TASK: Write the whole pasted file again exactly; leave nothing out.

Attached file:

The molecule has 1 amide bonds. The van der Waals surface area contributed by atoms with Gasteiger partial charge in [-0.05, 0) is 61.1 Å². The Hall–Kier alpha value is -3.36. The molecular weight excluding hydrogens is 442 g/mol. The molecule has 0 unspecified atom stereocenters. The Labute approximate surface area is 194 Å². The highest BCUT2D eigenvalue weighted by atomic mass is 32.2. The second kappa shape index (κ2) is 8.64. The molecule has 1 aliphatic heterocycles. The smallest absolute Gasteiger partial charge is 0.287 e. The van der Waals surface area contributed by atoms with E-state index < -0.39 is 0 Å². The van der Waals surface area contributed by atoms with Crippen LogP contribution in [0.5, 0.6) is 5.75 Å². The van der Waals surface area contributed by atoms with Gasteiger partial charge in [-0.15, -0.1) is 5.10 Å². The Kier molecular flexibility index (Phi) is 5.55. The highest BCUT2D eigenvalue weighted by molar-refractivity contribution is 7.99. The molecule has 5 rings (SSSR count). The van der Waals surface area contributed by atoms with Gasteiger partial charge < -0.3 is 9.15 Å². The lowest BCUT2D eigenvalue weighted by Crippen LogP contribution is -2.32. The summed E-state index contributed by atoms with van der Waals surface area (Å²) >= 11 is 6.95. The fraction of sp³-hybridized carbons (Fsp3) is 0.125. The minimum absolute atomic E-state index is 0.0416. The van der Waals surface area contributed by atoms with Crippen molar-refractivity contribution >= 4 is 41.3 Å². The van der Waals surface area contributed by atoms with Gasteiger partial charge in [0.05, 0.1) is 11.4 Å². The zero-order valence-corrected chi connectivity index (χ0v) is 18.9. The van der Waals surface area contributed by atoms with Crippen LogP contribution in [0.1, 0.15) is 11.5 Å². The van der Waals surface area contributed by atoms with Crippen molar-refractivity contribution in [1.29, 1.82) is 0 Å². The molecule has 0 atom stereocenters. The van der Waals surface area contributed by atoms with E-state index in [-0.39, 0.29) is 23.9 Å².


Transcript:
The molecule has 1 amide bonds. The van der Waals surface area contributed by atoms with Gasteiger partial charge in [-0.05, 0) is 61.1 Å². The Hall–Kier alpha value is -3.36. The molecular weight excluding hydrogens is 442 g/mol. The molecule has 0 unspecified atom stereocenters. The Labute approximate surface area is 194 Å². The highest BCUT2D eigenvalue weighted by atomic mass is 32.2. The second kappa shape index (κ2) is 8.64. The molecule has 1 aliphatic heterocycles. The smallest absolute Gasteiger partial charge is 0.287 e. The van der Waals surface area contributed by atoms with E-state index < -0.39 is 0 Å². The van der Waals surface area contributed by atoms with Crippen LogP contribution in [0.5, 0.6) is 5.75 Å². The van der Waals surface area contributed by atoms with Gasteiger partial charge in [-0.15, -0.1) is 5.10 Å². The Kier molecular flexibility index (Phi) is 5.55. The highest BCUT2D eigenvalue weighted by molar-refractivity contribution is 7.99. The molecule has 5 rings (SSSR count). The van der Waals surface area contributed by atoms with Gasteiger partial charge < -0.3 is 9.15 Å². The lowest BCUT2D eigenvalue weighted by Crippen LogP contribution is -2.32. The summed E-state index contributed by atoms with van der Waals surface area (Å²) >= 11 is 6.95. The fraction of sp³-hybridized carbons (Fsp3) is 0.125. The minimum absolute atomic E-state index is 0.0416. The van der Waals surface area contributed by atoms with Crippen molar-refractivity contribution >= 4 is 41.3 Å². The van der Waals surface area contributed by atoms with Gasteiger partial charge in [0.05, 0.1) is 11.4 Å². The zero-order valence-corrected chi connectivity index (χ0v) is 18.9. The van der Waals surface area contributed by atoms with Crippen LogP contribution in [0.1, 0.15) is 11.5 Å². The van der Waals surface area contributed by atoms with Crippen molar-refractivity contribution in [1.29, 1.82) is 0 Å². The molecule has 0 atom stereocenters. The van der Waals surface area contributed by atoms with E-state index in [-0.39, 0.29) is 23.9 Å².